Who to turn to when the elders have lost their way
I am writing this on World Values Day 20th October 2022. Our government is in collapse and our Prime Minister has resigned after just six weeks in office. The absence of the most basic human values of integrity, empathy and honesty has damaged not only our political and financial institutions but our faith in those that lay claim to the authority and skills to lead us through this time of chaos. The certainty in which politicians, from all parties, pontificate is received with increasing disbelief from the communities they claim to serve. In the words of psychiatrist and author of ‘The Master and His Emissary’ Dr Iain McGilchrist:
Certainty is the greatest of all illusions: whatever kind of fundamentalism it may underwrite, that of religion or of science, it is what the ancients meant by hubris. The only certainty, it seems to me, is that those who believe they are certainly right are certainly wrong.
So, how do we navigate this most uncertain of worlds? When arriving in a strange land without a map one should first seek advice and directions from the locals. The guides for us at this time are those young people aged between 11 and 23. They have greater knowledge of this terrain than we do and it is to them that we should humbly seek advice. Let’s look at the science to support such a statement.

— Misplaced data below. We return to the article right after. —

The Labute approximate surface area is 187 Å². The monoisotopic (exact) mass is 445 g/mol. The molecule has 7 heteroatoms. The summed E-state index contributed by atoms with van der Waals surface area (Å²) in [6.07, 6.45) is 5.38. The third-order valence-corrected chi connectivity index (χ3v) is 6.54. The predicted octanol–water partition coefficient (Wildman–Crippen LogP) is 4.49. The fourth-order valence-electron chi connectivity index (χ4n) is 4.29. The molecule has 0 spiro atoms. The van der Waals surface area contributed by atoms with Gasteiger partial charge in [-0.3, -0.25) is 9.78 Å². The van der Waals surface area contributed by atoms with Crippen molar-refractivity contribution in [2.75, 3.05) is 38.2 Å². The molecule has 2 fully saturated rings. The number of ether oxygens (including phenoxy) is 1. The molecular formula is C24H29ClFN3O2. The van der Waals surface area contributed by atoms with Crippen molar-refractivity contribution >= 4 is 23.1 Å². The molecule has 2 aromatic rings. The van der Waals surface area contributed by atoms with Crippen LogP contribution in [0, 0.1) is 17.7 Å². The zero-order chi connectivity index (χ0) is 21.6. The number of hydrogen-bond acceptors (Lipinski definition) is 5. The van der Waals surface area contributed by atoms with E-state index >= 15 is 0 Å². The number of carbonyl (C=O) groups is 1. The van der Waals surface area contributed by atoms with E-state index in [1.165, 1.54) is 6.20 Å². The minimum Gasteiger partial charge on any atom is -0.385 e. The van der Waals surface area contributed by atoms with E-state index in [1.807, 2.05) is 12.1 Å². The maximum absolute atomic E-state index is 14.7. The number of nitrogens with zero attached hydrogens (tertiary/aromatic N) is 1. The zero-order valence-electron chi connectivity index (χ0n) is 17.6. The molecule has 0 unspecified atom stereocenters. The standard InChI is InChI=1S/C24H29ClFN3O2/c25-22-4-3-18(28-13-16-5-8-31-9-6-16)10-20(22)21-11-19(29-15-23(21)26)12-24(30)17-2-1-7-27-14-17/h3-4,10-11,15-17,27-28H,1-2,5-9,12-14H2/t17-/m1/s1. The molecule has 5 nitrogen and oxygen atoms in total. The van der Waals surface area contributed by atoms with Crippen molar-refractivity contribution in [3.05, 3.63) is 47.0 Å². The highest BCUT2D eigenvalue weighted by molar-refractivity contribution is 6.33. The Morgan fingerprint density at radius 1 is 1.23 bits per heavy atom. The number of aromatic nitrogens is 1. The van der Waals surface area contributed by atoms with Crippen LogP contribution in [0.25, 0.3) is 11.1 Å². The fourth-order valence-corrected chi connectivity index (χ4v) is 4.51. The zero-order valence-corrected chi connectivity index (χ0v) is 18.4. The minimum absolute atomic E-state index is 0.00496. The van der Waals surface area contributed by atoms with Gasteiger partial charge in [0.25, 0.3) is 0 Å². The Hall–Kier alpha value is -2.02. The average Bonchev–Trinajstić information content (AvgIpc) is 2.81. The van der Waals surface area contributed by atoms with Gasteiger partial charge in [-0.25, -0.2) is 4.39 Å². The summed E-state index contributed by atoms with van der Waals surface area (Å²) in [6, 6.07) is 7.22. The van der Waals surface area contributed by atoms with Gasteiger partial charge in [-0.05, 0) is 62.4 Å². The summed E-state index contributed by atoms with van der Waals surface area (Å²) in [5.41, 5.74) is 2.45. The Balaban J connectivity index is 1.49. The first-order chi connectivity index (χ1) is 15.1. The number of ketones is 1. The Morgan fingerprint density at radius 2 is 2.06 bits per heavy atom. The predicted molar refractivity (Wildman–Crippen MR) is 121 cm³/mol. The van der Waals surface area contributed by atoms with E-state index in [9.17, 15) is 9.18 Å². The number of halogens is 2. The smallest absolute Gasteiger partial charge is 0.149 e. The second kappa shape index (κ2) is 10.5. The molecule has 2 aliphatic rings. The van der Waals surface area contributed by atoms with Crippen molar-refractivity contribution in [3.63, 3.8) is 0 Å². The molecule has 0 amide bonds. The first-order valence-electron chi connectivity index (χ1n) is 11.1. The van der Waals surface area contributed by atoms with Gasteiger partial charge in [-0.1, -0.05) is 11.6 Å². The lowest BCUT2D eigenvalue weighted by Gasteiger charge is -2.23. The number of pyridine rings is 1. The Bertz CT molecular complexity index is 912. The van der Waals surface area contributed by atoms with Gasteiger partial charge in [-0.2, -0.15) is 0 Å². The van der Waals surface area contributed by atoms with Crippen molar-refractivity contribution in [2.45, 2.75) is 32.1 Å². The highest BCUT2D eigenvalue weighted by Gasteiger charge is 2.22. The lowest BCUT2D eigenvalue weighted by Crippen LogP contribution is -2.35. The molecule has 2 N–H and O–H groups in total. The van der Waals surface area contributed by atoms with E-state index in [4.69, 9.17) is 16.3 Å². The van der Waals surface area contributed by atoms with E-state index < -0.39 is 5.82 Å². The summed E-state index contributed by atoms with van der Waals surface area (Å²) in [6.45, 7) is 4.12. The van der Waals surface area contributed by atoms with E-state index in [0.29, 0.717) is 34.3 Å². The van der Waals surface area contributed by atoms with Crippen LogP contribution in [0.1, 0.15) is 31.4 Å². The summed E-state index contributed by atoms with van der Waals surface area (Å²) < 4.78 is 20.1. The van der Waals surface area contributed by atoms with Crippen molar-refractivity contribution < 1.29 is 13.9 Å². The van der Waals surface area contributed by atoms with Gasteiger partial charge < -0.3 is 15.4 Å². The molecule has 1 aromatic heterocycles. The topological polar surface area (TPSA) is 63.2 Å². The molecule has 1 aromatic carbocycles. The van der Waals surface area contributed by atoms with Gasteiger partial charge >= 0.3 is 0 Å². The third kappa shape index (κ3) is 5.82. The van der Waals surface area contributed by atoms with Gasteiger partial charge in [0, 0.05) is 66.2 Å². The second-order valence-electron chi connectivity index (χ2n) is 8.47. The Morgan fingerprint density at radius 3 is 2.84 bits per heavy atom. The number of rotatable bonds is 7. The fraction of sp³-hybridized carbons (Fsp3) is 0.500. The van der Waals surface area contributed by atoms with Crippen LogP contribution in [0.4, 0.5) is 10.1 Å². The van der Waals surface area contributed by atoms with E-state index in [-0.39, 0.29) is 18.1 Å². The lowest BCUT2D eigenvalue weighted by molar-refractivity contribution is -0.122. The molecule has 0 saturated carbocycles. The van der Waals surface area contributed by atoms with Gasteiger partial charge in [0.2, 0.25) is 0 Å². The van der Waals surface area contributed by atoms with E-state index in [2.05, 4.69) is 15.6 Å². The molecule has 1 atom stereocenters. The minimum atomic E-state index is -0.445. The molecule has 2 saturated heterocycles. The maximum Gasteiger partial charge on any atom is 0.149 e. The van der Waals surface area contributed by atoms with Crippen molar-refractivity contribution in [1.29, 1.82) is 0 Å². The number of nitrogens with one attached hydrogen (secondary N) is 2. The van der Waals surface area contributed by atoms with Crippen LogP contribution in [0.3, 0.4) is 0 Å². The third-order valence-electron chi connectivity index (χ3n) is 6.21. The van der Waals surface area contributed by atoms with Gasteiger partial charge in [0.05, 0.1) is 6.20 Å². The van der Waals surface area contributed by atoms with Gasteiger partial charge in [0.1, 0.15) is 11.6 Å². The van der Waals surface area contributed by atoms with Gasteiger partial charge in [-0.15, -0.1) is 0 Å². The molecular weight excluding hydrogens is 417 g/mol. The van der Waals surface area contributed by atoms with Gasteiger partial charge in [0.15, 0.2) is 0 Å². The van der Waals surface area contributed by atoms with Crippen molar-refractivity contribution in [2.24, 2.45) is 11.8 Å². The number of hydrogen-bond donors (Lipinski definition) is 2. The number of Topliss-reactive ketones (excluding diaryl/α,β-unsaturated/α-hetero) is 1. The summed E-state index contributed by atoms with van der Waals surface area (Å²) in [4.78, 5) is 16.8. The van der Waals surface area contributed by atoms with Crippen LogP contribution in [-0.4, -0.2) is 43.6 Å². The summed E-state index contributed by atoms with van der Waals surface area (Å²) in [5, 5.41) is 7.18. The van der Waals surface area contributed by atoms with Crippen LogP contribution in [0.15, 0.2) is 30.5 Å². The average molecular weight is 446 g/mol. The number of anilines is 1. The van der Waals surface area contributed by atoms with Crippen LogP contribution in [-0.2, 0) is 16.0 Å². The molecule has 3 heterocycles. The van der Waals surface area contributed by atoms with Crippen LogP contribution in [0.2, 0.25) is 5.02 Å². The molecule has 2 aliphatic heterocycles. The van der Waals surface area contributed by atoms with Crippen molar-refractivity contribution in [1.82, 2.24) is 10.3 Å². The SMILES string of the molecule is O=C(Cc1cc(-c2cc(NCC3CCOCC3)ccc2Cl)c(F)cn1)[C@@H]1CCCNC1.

In the 1970’s Dr Clare (short for Clarence) Graves, psychologist and long term friend and colleague of Dr Abraham Maslow, introduced the world to ‘The Emergent Cyclical Levels of Existence Theory’ (ECLECT).
The psychology of the mature human being is an unfolding, emergent, oscillating, spiralling process marked by the progressive subordination of older, lower-order behaviour systems to newer, higher-order systems as man’s existential problems change. These systems alternate between focus upon the external world, and attempts to change it, and focus upon the inner world, and attempts to come to peace with it.
Throughout time and from every culture there have been models seeking to explain our stages of evolution and growth. Both Maslow and Graves drew inspiration and knowledge from ancient wisdom traditions. Maslow was inspired by the indigenous tribes of North America and Canada. Graves was influenced by the Buddhist traditions that were establishing themselves as legitimate sources of research and practice in the West in the 1960’s and 70’s. The table below shows Graves’ levels of maturity and how we alternate between the ‘me’ and ‘we’ views of the world with their corresponding thinking and behaviour.
Graves warns us not to see this framework for individual, institutional and cultural maturity through a simplistic linear lens.
I am not saying in this conception of adult behaviour that one style of being, or form of human existence is inevitably and in all circumstances superior to or better than another form of human existence, another style of being.
What I am saying is that when one form of existence ceases to be functional for the realities of existence then some other form, either higher or lower in the hierarchy, is the better form of living.